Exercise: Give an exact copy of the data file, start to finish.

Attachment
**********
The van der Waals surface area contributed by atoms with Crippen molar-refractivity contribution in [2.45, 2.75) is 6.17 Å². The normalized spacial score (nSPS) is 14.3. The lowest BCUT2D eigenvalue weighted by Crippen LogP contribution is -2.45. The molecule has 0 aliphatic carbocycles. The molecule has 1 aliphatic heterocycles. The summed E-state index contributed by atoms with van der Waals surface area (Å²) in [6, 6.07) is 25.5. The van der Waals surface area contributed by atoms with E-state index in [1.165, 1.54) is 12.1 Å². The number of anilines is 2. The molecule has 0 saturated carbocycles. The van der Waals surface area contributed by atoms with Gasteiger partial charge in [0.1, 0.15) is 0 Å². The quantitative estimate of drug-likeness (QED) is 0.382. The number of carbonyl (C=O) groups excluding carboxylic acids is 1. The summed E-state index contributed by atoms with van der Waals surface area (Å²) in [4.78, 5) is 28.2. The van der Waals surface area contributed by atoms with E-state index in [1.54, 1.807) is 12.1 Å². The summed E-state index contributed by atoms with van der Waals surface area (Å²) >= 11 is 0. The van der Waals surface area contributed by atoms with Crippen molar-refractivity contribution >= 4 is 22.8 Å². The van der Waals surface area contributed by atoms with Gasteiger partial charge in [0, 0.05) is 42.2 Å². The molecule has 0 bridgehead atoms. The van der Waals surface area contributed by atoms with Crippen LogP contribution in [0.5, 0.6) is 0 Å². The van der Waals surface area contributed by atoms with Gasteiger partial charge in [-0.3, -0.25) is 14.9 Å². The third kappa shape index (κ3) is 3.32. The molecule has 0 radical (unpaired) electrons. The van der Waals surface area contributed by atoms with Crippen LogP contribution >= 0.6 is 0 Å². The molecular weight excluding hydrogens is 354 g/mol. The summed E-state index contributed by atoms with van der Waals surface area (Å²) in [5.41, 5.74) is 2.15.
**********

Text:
The van der Waals surface area contributed by atoms with Crippen molar-refractivity contribution in [2.45, 2.75) is 6.17 Å². The normalized spacial score (nSPS) is 14.3. The lowest BCUT2D eigenvalue weighted by Crippen LogP contribution is -2.45. The molecule has 0 aliphatic carbocycles. The molecule has 1 aliphatic heterocycles. The summed E-state index contributed by atoms with van der Waals surface area (Å²) in [6, 6.07) is 25.5. The van der Waals surface area contributed by atoms with E-state index in [1.165, 1.54) is 12.1 Å². The number of anilines is 2. The molecule has 0 saturated carbocycles. The van der Waals surface area contributed by atoms with Gasteiger partial charge in [0.1, 0.15) is 0 Å². The quantitative estimate of drug-likeness (QED) is 0.382. The number of carbonyl (C=O) groups excluding carboxylic acids is 1. The summed E-state index contributed by atoms with van der Waals surface area (Å²) in [4.78, 5) is 28.2. The van der Waals surface area contributed by atoms with E-state index in [1.54, 1.807) is 12.1 Å². The summed E-state index contributed by atoms with van der Waals surface area (Å²) >= 11 is 0. The van der Waals surface area contributed by atoms with Crippen molar-refractivity contribution >= 4 is 22.8 Å². The van der Waals surface area contributed by atoms with Gasteiger partial charge in [0, 0.05) is 42.2 Å². The molecule has 0 bridgehead atoms. The van der Waals surface area contributed by atoms with Crippen LogP contribution in [0.5, 0.6) is 0 Å². The van der Waals surface area contributed by atoms with Gasteiger partial charge in [-0.3, -0.25) is 14.9 Å². The third kappa shape index (κ3) is 3.32. The molecule has 0 radical (unpaired) electrons. The van der Waals surface area contributed by atoms with Crippen LogP contribution >= 0.6 is 0 Å². The molecular weight excluding hydrogens is 354 g/mol. The summed E-state index contributed by atoms with van der Waals surface area (Å²) in [5.41, 5.74) is 2.15.